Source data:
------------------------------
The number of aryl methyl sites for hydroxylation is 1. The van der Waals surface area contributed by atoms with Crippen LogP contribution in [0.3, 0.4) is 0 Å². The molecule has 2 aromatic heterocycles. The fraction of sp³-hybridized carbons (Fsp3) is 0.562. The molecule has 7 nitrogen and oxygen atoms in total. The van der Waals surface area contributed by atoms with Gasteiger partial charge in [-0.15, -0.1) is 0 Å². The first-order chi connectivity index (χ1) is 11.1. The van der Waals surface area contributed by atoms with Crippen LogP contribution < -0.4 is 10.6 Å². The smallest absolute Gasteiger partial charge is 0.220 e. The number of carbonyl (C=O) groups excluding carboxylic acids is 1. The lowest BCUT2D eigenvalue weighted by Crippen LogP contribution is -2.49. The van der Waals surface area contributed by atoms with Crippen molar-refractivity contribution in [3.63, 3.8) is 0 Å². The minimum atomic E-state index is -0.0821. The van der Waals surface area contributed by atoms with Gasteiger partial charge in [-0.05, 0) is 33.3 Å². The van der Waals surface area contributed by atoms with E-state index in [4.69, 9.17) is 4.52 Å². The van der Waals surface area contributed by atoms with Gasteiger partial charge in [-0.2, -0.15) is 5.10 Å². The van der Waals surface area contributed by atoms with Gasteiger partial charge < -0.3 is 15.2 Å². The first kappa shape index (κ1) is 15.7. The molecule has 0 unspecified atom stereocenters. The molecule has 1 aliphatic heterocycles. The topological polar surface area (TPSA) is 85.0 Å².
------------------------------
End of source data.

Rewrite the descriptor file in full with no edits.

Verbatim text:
The number of aryl methyl sites for hydroxylation is 1. The van der Waals surface area contributed by atoms with Crippen LogP contribution in [0.3, 0.4) is 0 Å². The molecule has 2 aromatic heterocycles. The fraction of sp³-hybridized carbons (Fsp3) is 0.562. The molecule has 7 nitrogen and oxygen atoms in total. The van der Waals surface area contributed by atoms with Gasteiger partial charge in [-0.15, -0.1) is 0 Å². The first-order chi connectivity index (χ1) is 11.1. The van der Waals surface area contributed by atoms with Crippen LogP contribution < -0.4 is 10.6 Å². The smallest absolute Gasteiger partial charge is 0.220 e. The number of carbonyl (C=O) groups excluding carboxylic acids is 1. The lowest BCUT2D eigenvalue weighted by Crippen LogP contribution is -2.49. The van der Waals surface area contributed by atoms with Crippen molar-refractivity contribution in [3.63, 3.8) is 0 Å². The minimum atomic E-state index is -0.0821. The van der Waals surface area contributed by atoms with Gasteiger partial charge in [-0.05, 0) is 33.3 Å². The van der Waals surface area contributed by atoms with E-state index in [4.69, 9.17) is 4.52 Å². The van der Waals surface area contributed by atoms with Gasteiger partial charge in [-0.2, -0.15) is 5.10 Å². The van der Waals surface area contributed by atoms with Gasteiger partial charge < -0.3 is 15.2 Å². The first kappa shape index (κ1) is 15.7. The molecule has 0 unspecified atom stereocenters. The molecule has 1 aliphatic heterocycles. The topological polar surface area (TPSA) is 85.0 Å².